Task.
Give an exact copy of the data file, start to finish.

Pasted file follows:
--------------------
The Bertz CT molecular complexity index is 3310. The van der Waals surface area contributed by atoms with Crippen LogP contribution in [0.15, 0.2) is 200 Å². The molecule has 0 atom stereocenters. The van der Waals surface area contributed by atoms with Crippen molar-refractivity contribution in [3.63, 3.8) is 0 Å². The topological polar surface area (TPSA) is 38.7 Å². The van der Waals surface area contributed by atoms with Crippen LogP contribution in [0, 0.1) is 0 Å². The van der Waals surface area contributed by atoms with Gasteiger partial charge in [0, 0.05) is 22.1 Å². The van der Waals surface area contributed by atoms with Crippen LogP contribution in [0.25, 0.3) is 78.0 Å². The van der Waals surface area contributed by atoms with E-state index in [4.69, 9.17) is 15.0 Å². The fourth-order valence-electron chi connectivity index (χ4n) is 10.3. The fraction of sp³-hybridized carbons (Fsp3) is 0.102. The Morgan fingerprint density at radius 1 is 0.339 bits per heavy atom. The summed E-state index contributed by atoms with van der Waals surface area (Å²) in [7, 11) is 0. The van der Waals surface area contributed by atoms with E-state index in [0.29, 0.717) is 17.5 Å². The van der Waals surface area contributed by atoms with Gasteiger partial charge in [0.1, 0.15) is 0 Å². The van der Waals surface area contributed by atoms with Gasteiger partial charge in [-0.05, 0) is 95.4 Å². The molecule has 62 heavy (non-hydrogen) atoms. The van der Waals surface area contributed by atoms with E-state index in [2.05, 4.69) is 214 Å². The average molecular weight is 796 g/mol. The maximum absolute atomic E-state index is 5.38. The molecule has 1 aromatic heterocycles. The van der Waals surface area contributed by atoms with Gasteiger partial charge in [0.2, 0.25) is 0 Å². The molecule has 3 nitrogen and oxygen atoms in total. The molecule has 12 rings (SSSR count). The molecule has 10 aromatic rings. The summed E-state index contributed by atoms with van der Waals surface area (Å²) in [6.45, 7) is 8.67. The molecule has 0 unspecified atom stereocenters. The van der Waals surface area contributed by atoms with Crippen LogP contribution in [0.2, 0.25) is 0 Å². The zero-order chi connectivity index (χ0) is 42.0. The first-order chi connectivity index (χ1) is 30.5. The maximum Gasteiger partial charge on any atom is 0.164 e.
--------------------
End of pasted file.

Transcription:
The Bertz CT molecular complexity index is 3310. The van der Waals surface area contributed by atoms with Crippen LogP contribution in [0.15, 0.2) is 200 Å². The molecule has 0 atom stereocenters. The van der Waals surface area contributed by atoms with Crippen molar-refractivity contribution in [3.63, 3.8) is 0 Å². The topological polar surface area (TPSA) is 38.7 Å². The van der Waals surface area contributed by atoms with Crippen LogP contribution in [0, 0.1) is 0 Å². The van der Waals surface area contributed by atoms with Gasteiger partial charge in [0, 0.05) is 22.1 Å². The van der Waals surface area contributed by atoms with Crippen LogP contribution in [0.25, 0.3) is 78.0 Å². The van der Waals surface area contributed by atoms with E-state index in [4.69, 9.17) is 15.0 Å². The fourth-order valence-electron chi connectivity index (χ4n) is 10.3. The fraction of sp³-hybridized carbons (Fsp3) is 0.102. The Morgan fingerprint density at radius 1 is 0.339 bits per heavy atom. The summed E-state index contributed by atoms with van der Waals surface area (Å²) in [7, 11) is 0. The van der Waals surface area contributed by atoms with E-state index in [0.29, 0.717) is 17.5 Å². The van der Waals surface area contributed by atoms with Gasteiger partial charge in [0.1, 0.15) is 0 Å². The van der Waals surface area contributed by atoms with Gasteiger partial charge in [-0.05, 0) is 95.4 Å². The molecule has 62 heavy (non-hydrogen) atoms. The van der Waals surface area contributed by atoms with E-state index in [2.05, 4.69) is 214 Å². The average molecular weight is 796 g/mol. The maximum absolute atomic E-state index is 5.38. The molecule has 1 aromatic heterocycles. The van der Waals surface area contributed by atoms with Gasteiger partial charge in [0.2, 0.25) is 0 Å². The molecule has 3 nitrogen and oxygen atoms in total. The molecule has 12 rings (SSSR count). The molecule has 10 aromatic rings. The summed E-state index contributed by atoms with van der Waals surface area (Å²) in [6.45, 7) is 8.67. The molecule has 0 unspecified atom stereocenters. The van der Waals surface area contributed by atoms with Crippen LogP contribution in [0.2, 0.25) is 0 Å². The zero-order chi connectivity index (χ0) is 42.0. The first-order chi connectivity index (χ1) is 30.5. The maximum Gasteiger partial charge on any atom is 0.164 e.